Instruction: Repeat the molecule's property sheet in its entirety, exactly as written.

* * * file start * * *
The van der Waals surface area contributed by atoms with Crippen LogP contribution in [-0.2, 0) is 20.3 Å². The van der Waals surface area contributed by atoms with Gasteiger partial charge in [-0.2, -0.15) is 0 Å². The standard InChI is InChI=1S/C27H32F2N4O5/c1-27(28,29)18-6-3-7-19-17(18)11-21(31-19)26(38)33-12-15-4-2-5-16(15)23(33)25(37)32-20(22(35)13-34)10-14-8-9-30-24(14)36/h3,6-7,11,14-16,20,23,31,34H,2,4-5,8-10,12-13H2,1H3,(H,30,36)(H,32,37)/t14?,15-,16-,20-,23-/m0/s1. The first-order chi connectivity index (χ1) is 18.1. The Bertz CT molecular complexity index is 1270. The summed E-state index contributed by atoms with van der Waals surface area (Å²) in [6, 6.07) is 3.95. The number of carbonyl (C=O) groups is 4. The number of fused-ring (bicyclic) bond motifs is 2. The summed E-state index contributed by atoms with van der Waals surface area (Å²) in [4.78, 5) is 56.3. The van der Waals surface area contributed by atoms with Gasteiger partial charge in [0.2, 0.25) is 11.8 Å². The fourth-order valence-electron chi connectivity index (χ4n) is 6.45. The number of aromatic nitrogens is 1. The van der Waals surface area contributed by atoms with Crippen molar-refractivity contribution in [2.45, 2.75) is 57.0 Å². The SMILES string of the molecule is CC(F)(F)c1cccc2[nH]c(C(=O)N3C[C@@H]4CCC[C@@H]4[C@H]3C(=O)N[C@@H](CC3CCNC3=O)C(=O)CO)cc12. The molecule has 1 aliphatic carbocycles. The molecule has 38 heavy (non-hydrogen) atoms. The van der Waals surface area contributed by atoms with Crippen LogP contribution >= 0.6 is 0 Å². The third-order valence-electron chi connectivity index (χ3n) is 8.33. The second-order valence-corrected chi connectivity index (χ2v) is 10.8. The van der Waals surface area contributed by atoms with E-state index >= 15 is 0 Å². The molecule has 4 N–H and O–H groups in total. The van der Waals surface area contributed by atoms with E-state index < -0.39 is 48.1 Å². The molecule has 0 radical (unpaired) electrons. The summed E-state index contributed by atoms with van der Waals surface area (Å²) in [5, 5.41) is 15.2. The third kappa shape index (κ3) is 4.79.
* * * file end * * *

The van der Waals surface area contributed by atoms with Crippen LogP contribution in [-0.2, 0) is 20.3 Å². The van der Waals surface area contributed by atoms with Gasteiger partial charge in [-0.2, -0.15) is 0 Å². The standard InChI is InChI=1S/C27H32F2N4O5/c1-27(28,29)18-6-3-7-19-17(18)11-21(31-19)26(38)33-12-15-4-2-5-16(15)23(33)25(37)32-20(22(35)13-34)10-14-8-9-30-24(14)36/h3,6-7,11,14-16,20,23,31,34H,2,4-5,8-10,12-13H2,1H3,(H,30,36)(H,32,37)/t14?,15-,16-,20-,23-/m0/s1. The first-order chi connectivity index (χ1) is 18.1. The Bertz CT molecular complexity index is 1270. The summed E-state index contributed by atoms with van der Waals surface area (Å²) in [6, 6.07) is 3.95. The number of carbonyl (C=O) groups is 4. The number of fused-ring (bicyclic) bond motifs is 2. The summed E-state index contributed by atoms with van der Waals surface area (Å²) in [4.78, 5) is 56.3. The van der Waals surface area contributed by atoms with Gasteiger partial charge in [0.2, 0.25) is 11.8 Å². The fourth-order valence-electron chi connectivity index (χ4n) is 6.45. The number of aromatic nitrogens is 1. The van der Waals surface area contributed by atoms with Crippen molar-refractivity contribution in [2.45, 2.75) is 57.0 Å². The SMILES string of the molecule is CC(F)(F)c1cccc2[nH]c(C(=O)N3C[C@@H]4CCC[C@@H]4[C@H]3C(=O)N[C@@H](CC3CCNC3=O)C(=O)CO)cc12. The molecule has 1 aliphatic carbocycles. The molecule has 38 heavy (non-hydrogen) atoms. The van der Waals surface area contributed by atoms with Crippen LogP contribution >= 0.6 is 0 Å². The third-order valence-electron chi connectivity index (χ3n) is 8.33. The second-order valence-corrected chi connectivity index (χ2v) is 10.8. The van der Waals surface area contributed by atoms with E-state index >= 15 is 0 Å². The molecule has 4 N–H and O–H groups in total. The van der Waals surface area contributed by atoms with E-state index < -0.39 is 48.1 Å². The molecule has 0 radical (unpaired) electrons. The summed E-state index contributed by atoms with van der Waals surface area (Å²) in [5, 5.41) is 15.2. The third kappa shape index (κ3) is 4.79.